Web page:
A Democratic Future

Greece claims to be the birthplace of democracy. Democracy is a governing method whereby everyone chooses policies to define their civilization and thus set the future. Ours is a representative democracy whereby one elected person represents many others. In this way, representatives make and vote on choices that (should) lead to better livelihoods.

While democracy seems optimal for shaping a society’s future, it has weaknesses. Principle among these is that a policy choice must be of immediate or near-immediate benefit to the majority. There’s no appetite for a choice that begins by incurring detriments and then delivers benefits much later. Another weakness is that a representative only considers their region of responsibility. Thus, even though a choice may inconvenience people outside an electoral region, the representative does not consider their inconvenience. These weaknesses ensure that democracies can, at best, maintain the status quo. Democracies might have a 4 or 5 year plan, to the next election, but not any further into the future.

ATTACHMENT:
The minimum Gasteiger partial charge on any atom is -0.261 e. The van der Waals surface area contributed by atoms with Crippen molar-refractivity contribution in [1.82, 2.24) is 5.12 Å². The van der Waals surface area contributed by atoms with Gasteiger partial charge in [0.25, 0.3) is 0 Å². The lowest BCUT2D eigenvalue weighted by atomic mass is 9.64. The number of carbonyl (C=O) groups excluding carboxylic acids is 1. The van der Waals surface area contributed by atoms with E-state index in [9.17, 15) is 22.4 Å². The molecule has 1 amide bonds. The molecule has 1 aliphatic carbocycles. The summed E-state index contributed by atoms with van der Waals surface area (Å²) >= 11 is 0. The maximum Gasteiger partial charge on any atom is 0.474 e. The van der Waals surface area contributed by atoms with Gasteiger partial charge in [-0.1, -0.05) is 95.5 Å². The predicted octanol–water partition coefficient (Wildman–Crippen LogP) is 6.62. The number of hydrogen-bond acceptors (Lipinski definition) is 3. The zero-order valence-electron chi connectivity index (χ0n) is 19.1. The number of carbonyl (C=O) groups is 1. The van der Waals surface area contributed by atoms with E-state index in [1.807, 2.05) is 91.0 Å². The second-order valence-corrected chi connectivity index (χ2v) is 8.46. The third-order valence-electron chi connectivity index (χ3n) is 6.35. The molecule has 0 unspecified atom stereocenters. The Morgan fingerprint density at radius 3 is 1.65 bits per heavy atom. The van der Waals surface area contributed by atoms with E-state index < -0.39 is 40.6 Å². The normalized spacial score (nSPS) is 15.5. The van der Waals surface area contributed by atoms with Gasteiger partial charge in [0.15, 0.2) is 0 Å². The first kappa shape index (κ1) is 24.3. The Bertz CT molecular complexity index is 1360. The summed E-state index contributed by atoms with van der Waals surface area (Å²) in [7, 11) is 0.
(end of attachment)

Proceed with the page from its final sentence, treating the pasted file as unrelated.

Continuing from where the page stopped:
Assuming we want better than the status quo, then where do we look to define and to progress toward a planned future? Is there such a thing as a benevolent dictator? Could corporations consider more than maximizing their shareholder’s compensation? Or do we simply stumble forward and react to whatever arises? What do you want in your civilization’s future in 10 years? In a hundred years? In a thousand years?


Hawk